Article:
2 Responses to “In Defense of Shopping Cart Spirituality, Part 3”

  1. 1) Your right we have to make choices. But these choices seem to unavoidably reflect a system of valuation and stratification which is expressed by comparison. From these flow some fundamental problems with pluralism.
    A. Problem of Ownership
    I can listen to the story of the other, and internalize it. But it would be a lie to say this story pulled me in a greater way than the stories which I consider apart of myself (even if i know such stories are not true, but constructed fictions). Those stories I consider my own. The story which is not mine can move me, change me, and make me do a great many things for the other. But the otherness cannot be overcome. And my choices will reflect the difference in value between my story and theirs. There are some stories which I own in this sense, and there some stories I don’t and probably can’t.
    B. Problem of Comparison
    Pluralism in this respect seems to ignore the experience of every society in existence. This experience is that valuation through comparison happens among its constituent members. Some men considered more able than others to think, to write, read etc. And it is a negotiating of difference which leads to subordination and exclusion. It is this principle on which organization is based.
    Truth is usually pointed out as one problem of pluralism’s relativistic stance. But I steer clear from truth since it isn’t possible nor even called for by the average person. It seems most don’t necessarily want truth proper, they want a choice which is better or best of possible choices they have available. In other words they deem meaning through comparisons such as “better than” “worse than” etc. And this comparative nature of valuation is also highly individual and personal; something a grand dispersed theory of truth can never sufficiently cover.
    C. Problem of Exclusion
    It seems odd to mention exclusion, since pluralism is supposed to be the most inclusive. But since Pluralism tries to answer the question of truth proper (big T, absolute T) by saying all religious expressions of truth are valid, it necessarily excludes some basic tenets. Christianity for instance makes its claim as the fulfillment of the old law. This would not be true in the proper sense if the Old Testament was the final word of God as expressed by Judaism. If both religions continue to instruct and uphold these claims, a religious pluralism would do harm to both by forcing them to accommodate the other.
    C. Problem of Power Relations
    Pluralism also suffers because it does not address fundamental problem of power relations. The forum in which the debate takes place is already skewed. If I as a Christian bring a Muslim to the table, I bring the Muslim into “my” world. I set the terms for the meeting. I sit behind the table and try to make sense of their story from my own experiences. So I have still displaced them and subordinated them to my own agenda even If I invite them. And one should not think a secularist table is exempt from such an agenda either.
    D. Transformation to what?
    If we actively utilize pluralism to help us listen to the story of the other, it might be possible to change. But change to what? Narratives have been a great source of power for the marginalized in contemporary history. For the workers without a voice and racial groups that have undergone systematic oppression, sharing their narrative with us has raised our awareness and concern for the plight of someone who is struggling. But what if you’re on top? Do you have an interesting story that should be told? There seems to be guiltiness about listening to my own story when I am the dominant culture, when I have power. Of course my story isn’t obsolete, but it seems their story for good reason is better than mine at the moment. I’m oppressing them with my story so I need to hear theirs. Maybe in 50 years mine will be better again. Or someone else’s will be more pressing.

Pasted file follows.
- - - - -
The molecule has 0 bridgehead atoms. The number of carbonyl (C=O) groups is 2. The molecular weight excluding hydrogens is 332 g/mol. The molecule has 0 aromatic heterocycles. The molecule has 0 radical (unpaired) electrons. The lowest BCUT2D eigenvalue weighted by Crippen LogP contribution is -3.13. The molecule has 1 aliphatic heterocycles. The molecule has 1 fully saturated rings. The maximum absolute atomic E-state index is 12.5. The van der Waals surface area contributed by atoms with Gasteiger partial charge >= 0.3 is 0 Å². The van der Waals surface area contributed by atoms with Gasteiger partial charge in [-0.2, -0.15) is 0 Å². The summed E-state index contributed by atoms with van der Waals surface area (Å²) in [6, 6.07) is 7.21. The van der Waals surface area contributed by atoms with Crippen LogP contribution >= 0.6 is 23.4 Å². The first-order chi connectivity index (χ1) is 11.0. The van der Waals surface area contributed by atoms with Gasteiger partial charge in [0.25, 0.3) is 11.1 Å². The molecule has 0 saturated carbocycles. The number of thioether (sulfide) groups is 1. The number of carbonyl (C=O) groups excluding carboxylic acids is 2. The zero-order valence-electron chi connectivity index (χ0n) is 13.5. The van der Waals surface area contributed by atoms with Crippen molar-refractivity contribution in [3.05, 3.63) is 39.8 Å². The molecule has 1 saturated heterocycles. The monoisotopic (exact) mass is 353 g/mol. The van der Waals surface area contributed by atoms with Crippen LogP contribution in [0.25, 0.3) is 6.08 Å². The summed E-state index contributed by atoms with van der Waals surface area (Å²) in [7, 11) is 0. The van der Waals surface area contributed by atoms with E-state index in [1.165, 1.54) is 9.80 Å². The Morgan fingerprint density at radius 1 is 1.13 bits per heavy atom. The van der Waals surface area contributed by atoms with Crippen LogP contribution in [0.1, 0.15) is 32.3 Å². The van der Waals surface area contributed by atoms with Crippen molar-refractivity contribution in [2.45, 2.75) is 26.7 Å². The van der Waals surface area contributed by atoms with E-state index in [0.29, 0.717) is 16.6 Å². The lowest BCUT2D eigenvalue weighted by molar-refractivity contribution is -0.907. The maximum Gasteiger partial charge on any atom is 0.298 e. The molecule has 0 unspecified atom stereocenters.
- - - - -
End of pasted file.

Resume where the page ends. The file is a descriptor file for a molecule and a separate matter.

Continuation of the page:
The point is that the idea of transformation is left necessarily vacuous in Pluralism and for this reason it promises to not change anything about the way systems of power are reproduced and oppression operates.
    E. We Live Unequal Lives
    Finally, pluralism perhaps suffers because it tries to treat this as if this were not the case. A fundamental equality is supposed to underlie these religious systems of belief. But this is not true. The claim that we are all believers in some ambiguous, ephemeral way is supposed to unify us but it doesn’t. For what I believe is fundamentally different from someone else even within my own faith tradition believes even in the smallest of ways. However, when these myriad ideas come together, everyone has to give in, and some more than others. And this again leads to the cycle of oppression.
    Any solution?
    Final thoughts…
    Perhaps if we stop believing pluralism can escape human valuation in the comparative sense, we can propose something new. In order to truly realize Pluralism, we would eventually have to sacrifice our hardened positions and sacred tenets to some extent.
    Perhaps we also could form a unique coalition gathered around the goal of doing good (and of course define this good form a collective standpoint). We would still have most of the problems mentioned, but it would be a unique creation all on its own, owing to no faith tradition but allowing each religion to aid one another. Maybe in the interest of toleration and cooperation, a kind of underlying humanism is all we have.

  2. Tim,

    You make some really thoughtful and helpful points about the limits and possible problems of religious pluralism. Let me try to respond to your points, although I’ll be the first to admit that some of these dilemmas clearly highlight the limits of pluralistic theory (perhaps even pluralistic practice). Ultimately, I simply want to affirm that many stories are worth sharing, and so far, I find modifying religious pluralism to be the best way to do that.

    Overall, my general response to your points is that I’m interested in a rhetorical (perhaps even ethical) religious pluralism – not an ontological pluralism. In other words, I don’t really care if one can say “accurately” that many religious stories are accurate. What does interest me is support for valuing story-sharing, i.e. inter-religious dialogue (in the broadest sense).